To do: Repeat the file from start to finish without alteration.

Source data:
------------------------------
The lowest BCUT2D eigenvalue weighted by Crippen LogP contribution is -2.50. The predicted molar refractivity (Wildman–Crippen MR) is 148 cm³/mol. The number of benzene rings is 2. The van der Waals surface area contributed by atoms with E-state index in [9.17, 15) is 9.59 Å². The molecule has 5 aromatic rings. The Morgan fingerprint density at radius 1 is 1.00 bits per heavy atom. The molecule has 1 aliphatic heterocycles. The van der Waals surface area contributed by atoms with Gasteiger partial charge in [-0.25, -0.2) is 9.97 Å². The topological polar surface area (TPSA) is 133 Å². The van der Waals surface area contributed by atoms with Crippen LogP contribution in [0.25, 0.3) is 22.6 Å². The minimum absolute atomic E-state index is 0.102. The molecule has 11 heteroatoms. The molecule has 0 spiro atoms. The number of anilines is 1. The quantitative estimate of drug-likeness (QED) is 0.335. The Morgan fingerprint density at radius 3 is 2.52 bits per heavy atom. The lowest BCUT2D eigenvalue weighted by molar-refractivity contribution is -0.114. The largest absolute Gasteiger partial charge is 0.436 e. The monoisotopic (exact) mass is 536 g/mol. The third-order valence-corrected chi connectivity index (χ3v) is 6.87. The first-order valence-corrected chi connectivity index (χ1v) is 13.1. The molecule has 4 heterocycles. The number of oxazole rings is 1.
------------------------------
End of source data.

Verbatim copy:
The lowest BCUT2D eigenvalue weighted by Crippen LogP contribution is -2.50. The predicted molar refractivity (Wildman–Crippen MR) is 148 cm³/mol. The number of benzene rings is 2. The van der Waals surface area contributed by atoms with E-state index in [9.17, 15) is 9.59 Å². The molecule has 5 aromatic rings. The Morgan fingerprint density at radius 1 is 1.00 bits per heavy atom. The molecule has 1 aliphatic heterocycles. The van der Waals surface area contributed by atoms with Gasteiger partial charge in [-0.25, -0.2) is 9.97 Å². The topological polar surface area (TPSA) is 133 Å². The van der Waals surface area contributed by atoms with Crippen LogP contribution in [0.25, 0.3) is 22.6 Å². The minimum absolute atomic E-state index is 0.102. The molecule has 11 heteroatoms. The molecule has 0 spiro atoms. The number of anilines is 1. The quantitative estimate of drug-likeness (QED) is 0.335. The Morgan fingerprint density at radius 3 is 2.52 bits per heavy atom. The lowest BCUT2D eigenvalue weighted by molar-refractivity contribution is -0.114. The largest absolute Gasteiger partial charge is 0.436 e. The monoisotopic (exact) mass is 536 g/mol. The third-order valence-corrected chi connectivity index (χ3v) is 6.87. The first-order valence-corrected chi connectivity index (χ1v) is 13.1. The molecule has 4 heterocycles. The number of oxazole rings is 1.